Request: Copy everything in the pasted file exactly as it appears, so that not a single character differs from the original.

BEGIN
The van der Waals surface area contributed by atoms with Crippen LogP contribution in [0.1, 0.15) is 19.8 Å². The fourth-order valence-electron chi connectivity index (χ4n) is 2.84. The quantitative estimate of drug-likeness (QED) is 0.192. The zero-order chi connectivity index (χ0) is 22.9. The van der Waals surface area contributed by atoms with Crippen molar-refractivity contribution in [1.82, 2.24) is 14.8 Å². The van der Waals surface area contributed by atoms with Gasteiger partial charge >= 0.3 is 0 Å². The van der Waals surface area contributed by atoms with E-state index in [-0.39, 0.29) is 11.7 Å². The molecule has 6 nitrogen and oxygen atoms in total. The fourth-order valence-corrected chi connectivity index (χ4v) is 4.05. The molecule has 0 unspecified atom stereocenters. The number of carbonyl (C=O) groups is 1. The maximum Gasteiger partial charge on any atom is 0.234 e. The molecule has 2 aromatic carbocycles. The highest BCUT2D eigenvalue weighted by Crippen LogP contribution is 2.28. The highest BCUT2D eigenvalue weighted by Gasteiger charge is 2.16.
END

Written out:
The van der Waals surface area contributed by atoms with Crippen LogP contribution in [0.1, 0.15) is 19.8 Å². The fourth-order valence-electron chi connectivity index (χ4n) is 2.84. The quantitative estimate of drug-likeness (QED) is 0.192. The zero-order chi connectivity index (χ0) is 22.9. The van der Waals surface area contributed by atoms with Crippen molar-refractivity contribution in [1.82, 2.24) is 14.8 Å². The van der Waals surface area contributed by atoms with Gasteiger partial charge >= 0.3 is 0 Å². The van der Waals surface area contributed by atoms with E-state index in [-0.39, 0.29) is 11.7 Å². The molecule has 6 nitrogen and oxygen atoms in total. The fourth-order valence-corrected chi connectivity index (χ4v) is 4.05. The molecule has 0 unspecified atom stereocenters. The number of carbonyl (C=O) groups is 1. The maximum Gasteiger partial charge on any atom is 0.234 e. The molecule has 2 aromatic carbocycles. The highest BCUT2D eigenvalue weighted by Crippen LogP contribution is 2.28. The highest BCUT2D eigenvalue weighted by Gasteiger charge is 2.16.